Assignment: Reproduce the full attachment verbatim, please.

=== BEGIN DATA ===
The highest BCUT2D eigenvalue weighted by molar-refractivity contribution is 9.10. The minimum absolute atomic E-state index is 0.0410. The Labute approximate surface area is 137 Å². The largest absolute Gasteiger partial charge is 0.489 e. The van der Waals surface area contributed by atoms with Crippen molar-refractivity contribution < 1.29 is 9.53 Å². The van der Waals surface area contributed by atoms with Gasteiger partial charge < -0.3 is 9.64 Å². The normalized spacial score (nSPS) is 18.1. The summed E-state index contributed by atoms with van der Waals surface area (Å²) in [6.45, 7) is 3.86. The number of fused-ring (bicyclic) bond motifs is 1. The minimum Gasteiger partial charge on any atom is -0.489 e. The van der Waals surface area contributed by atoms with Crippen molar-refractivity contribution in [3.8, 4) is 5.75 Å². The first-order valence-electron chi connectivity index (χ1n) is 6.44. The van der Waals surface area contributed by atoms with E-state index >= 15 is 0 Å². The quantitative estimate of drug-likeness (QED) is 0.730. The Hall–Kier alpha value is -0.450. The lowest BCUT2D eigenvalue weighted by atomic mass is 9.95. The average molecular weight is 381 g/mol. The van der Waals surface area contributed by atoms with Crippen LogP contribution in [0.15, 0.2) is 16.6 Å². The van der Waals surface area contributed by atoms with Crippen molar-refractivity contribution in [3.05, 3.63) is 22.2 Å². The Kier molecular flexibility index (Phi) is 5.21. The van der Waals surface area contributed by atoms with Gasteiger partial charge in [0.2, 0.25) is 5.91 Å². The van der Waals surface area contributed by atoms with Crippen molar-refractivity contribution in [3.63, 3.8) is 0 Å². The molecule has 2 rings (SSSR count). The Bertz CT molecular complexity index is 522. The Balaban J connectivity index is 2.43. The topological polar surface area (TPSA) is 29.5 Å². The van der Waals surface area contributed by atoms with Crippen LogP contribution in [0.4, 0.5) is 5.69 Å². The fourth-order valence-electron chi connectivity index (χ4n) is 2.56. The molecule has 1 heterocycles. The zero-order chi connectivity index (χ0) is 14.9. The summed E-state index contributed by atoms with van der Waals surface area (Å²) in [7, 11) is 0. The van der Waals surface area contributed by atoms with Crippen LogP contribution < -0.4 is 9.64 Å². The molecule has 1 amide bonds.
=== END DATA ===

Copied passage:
The highest BCUT2D eigenvalue weighted by molar-refractivity contribution is 9.10. The minimum absolute atomic E-state index is 0.0410. The Labute approximate surface area is 137 Å². The largest absolute Gasteiger partial charge is 0.489 e. The van der Waals surface area contributed by atoms with Crippen molar-refractivity contribution < 1.29 is 9.53 Å². The van der Waals surface area contributed by atoms with Gasteiger partial charge < -0.3 is 9.64 Å². The normalized spacial score (nSPS) is 18.1. The summed E-state index contributed by atoms with van der Waals surface area (Å²) in [6.45, 7) is 3.86. The number of fused-ring (bicyclic) bond motifs is 1. The minimum Gasteiger partial charge on any atom is -0.489 e. The van der Waals surface area contributed by atoms with Crippen molar-refractivity contribution in [3.8, 4) is 5.75 Å². The first-order valence-electron chi connectivity index (χ1n) is 6.44. The van der Waals surface area contributed by atoms with E-state index >= 15 is 0 Å². The quantitative estimate of drug-likeness (QED) is 0.730. The Hall–Kier alpha value is -0.450. The lowest BCUT2D eigenvalue weighted by atomic mass is 9.95. The average molecular weight is 381 g/mol. The van der Waals surface area contributed by atoms with Crippen LogP contribution in [0.15, 0.2) is 16.6 Å². The van der Waals surface area contributed by atoms with Crippen molar-refractivity contribution in [3.05, 3.63) is 22.2 Å². The Kier molecular flexibility index (Phi) is 5.21. The van der Waals surface area contributed by atoms with Gasteiger partial charge in [0.2, 0.25) is 5.91 Å². The van der Waals surface area contributed by atoms with Crippen molar-refractivity contribution in [3.63, 3.8) is 0 Å². The molecule has 2 rings (SSSR count). The Bertz CT molecular complexity index is 522. The Balaban J connectivity index is 2.43. The topological polar surface area (TPSA) is 29.5 Å². The van der Waals surface area contributed by atoms with Crippen LogP contribution in [0.4, 0.5) is 5.69 Å². The fourth-order valence-electron chi connectivity index (χ4n) is 2.56. The molecule has 1 heterocycles. The zero-order chi connectivity index (χ0) is 14.9. The summed E-state index contributed by atoms with van der Waals surface area (Å²) in [7, 11) is 0. The van der Waals surface area contributed by atoms with Crippen LogP contribution < -0.4 is 9.64 Å². The molecule has 1 amide bonds.